Bracing for the Storm
The United States and the WTO are questioning Indonesia’s restrictive import policies. Our trade surplus with the US could soon be gone.
It’s time for the Indonesian Government to start taking seriously United States’ threats of a full-blown trade war. President Donald Trump’s administration seems ready to challenge not only trade-related issues through the World Trade Organization mechanism, but also revoking lower import duties known as the Generalized System of Preference for Indonesia.
Three years ago, the US and New Zealand complained to the WTO about Indonesia’s restrictive policies for the imports of horticultural products and animals and animal products from the two countries. On December 22, 2016, the dispute panel announced that 18 of Indonesia’s measures were not in line with WTO principles and asked Indonesia to revoke them.
Indonesia is clearly in the wrong because it did not fulfil its policy obligations as set by the WTO by the first deadline of July 22. America was angered, and asked for authorization from the WTO Dispute Resolution Panel to delay the granting of trade concessions to Indonesia in relation to the dispute the US had complained about. The US also asked Indonesia to make a retaliation payment of US$350 million, or almost Rp5 trillion.
At the same time, the US also threatened to revoke the Generalized System of Preferences (GSP) facility provided to Indonesia for 124 products. If this facility is ended, Indonesia will have to pay import taxes and other duties amounting to US$1.95 billion, or almost Rp128 trillion. This type of facility, which is allowed by the WTO, is provided by the US to 112 developing nations for around 5,000 export items to allow poorer countries to compete with developed nations.
It is this facility that the Trump administration wants to revoke, particularly for two countries, India and Indonesia. The US believes that the trade surpluses of these nations are too large. This removal is part of Trump’s strategy for the trade war, particularly with China. In 2017, Indonesia’s surplus with the US was US$9.7 billion, or around Rp139 trillion, or 46 percent of Indonesia’s 2017 total non-oil and gas trade surplus. But Indonesia has a huge deficit with China. This is about more than just a trade surplus: the threat to revoke the GSP is a US reaction to Indonesia’s restrictive trade policies that it raised with the WTO.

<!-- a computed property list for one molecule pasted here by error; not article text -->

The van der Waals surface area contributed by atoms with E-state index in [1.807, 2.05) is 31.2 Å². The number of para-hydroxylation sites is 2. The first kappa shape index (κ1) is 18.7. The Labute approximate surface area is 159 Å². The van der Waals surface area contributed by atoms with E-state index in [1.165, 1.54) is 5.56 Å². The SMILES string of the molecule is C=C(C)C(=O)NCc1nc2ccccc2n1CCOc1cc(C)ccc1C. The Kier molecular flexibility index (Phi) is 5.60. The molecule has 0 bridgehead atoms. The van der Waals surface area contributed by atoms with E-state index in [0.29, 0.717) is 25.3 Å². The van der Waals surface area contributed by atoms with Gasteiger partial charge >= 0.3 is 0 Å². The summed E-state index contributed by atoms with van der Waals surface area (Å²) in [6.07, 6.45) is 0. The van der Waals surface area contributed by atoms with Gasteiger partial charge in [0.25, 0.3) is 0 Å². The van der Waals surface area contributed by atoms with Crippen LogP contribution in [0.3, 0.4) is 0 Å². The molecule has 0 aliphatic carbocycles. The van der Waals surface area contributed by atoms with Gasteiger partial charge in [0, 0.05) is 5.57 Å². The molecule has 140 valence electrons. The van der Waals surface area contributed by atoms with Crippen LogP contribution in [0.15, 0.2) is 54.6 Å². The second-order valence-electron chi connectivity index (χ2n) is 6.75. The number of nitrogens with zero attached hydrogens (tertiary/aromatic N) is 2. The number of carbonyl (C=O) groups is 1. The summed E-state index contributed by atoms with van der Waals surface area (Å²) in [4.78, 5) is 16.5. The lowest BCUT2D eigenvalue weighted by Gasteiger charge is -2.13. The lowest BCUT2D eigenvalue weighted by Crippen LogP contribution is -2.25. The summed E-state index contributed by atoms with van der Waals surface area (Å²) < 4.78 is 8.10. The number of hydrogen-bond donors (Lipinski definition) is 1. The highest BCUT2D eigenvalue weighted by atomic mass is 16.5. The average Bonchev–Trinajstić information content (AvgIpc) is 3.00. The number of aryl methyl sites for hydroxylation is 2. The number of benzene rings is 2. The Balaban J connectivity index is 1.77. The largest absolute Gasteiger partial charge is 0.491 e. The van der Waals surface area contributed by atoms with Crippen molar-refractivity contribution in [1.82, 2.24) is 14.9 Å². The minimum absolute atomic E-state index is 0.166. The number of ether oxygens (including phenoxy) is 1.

The US is one of Indonesia’s main trading partners, along with China and Japan. It is Indonesia’s export destination after China. Last year, Indonesia sent goods and products worth US$17 billion, or around Rp240 trillion, while goods sent from the US to Indonesia were worth less than half of that. Clearly Indonesia’s trade with the US is not only large, but very advantageous.
The problem is that the government is giving the impression that it is not speaking with one voice over this issue. While the Trade Ministry was lobbying the US, the Agriculture Ministry implemented policies that could cause problems. For example, the Agriculture Ministry allowed imports of apples from the US when that country was not harvesting apples, then stopped imports at harvest time.
It is very important that there is uniformity between ministries because many changes will be needed to ensure that Indonesia complies with the WTO Dispute Panel ruling. For example, many trade rules, up to the level of laws, will have to accommodate the WTO ruling. If Indonesia is not serious-including in controlling sectoral egos of different ministries-we will lose out. It is not a trivial matter: the US is not only questioning the apples issue, but also soybeans, oranges and even payment methods such as Visa and Master cards.